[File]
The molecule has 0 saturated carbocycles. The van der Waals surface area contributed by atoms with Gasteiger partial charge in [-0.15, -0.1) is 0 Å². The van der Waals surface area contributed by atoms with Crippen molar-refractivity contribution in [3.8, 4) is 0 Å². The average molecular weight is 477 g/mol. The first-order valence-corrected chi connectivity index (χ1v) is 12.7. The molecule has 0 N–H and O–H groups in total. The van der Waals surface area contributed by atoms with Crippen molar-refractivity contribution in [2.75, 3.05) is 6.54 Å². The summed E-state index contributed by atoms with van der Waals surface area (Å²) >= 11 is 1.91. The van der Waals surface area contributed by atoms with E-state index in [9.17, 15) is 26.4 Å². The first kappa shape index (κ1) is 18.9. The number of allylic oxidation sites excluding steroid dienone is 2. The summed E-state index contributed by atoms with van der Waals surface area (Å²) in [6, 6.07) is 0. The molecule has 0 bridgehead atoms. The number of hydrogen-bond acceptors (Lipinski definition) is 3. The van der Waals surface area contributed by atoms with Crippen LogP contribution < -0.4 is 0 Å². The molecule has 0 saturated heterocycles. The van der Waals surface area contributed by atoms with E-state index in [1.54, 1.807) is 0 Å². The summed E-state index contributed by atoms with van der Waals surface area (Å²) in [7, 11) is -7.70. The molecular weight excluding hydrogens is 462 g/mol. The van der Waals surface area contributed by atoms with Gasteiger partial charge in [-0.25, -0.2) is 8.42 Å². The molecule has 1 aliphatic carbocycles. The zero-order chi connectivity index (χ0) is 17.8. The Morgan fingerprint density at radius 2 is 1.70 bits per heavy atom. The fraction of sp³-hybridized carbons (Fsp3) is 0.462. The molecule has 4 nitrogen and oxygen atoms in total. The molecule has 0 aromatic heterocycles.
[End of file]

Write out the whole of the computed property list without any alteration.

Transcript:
The molecule has 0 saturated carbocycles. The van der Waals surface area contributed by atoms with Gasteiger partial charge in [-0.15, -0.1) is 0 Å². The van der Waals surface area contributed by atoms with Crippen molar-refractivity contribution in [3.8, 4) is 0 Å². The average molecular weight is 477 g/mol. The first-order valence-corrected chi connectivity index (χ1v) is 12.7. The molecule has 0 N–H and O–H groups in total. The van der Waals surface area contributed by atoms with Crippen molar-refractivity contribution in [2.75, 3.05) is 6.54 Å². The summed E-state index contributed by atoms with van der Waals surface area (Å²) >= 11 is 1.91. The van der Waals surface area contributed by atoms with E-state index in [9.17, 15) is 26.4 Å². The first kappa shape index (κ1) is 18.9. The number of allylic oxidation sites excluding steroid dienone is 2. The summed E-state index contributed by atoms with van der Waals surface area (Å²) in [6, 6.07) is 0. The molecule has 0 bridgehead atoms. The number of hydrogen-bond acceptors (Lipinski definition) is 3. The van der Waals surface area contributed by atoms with Crippen LogP contribution < -0.4 is 0 Å². The molecule has 0 saturated heterocycles. The van der Waals surface area contributed by atoms with E-state index in [1.54, 1.807) is 0 Å². The summed E-state index contributed by atoms with van der Waals surface area (Å²) in [7, 11) is -7.70. The molecular weight excluding hydrogens is 462 g/mol. The van der Waals surface area contributed by atoms with Gasteiger partial charge in [-0.25, -0.2) is 8.42 Å². The molecule has 1 aliphatic carbocycles. The zero-order chi connectivity index (χ0) is 17.8. The Morgan fingerprint density at radius 2 is 1.70 bits per heavy atom. The fraction of sp³-hybridized carbons (Fsp3) is 0.462. The molecule has 4 nitrogen and oxygen atoms in total. The molecule has 0 aromatic heterocycles.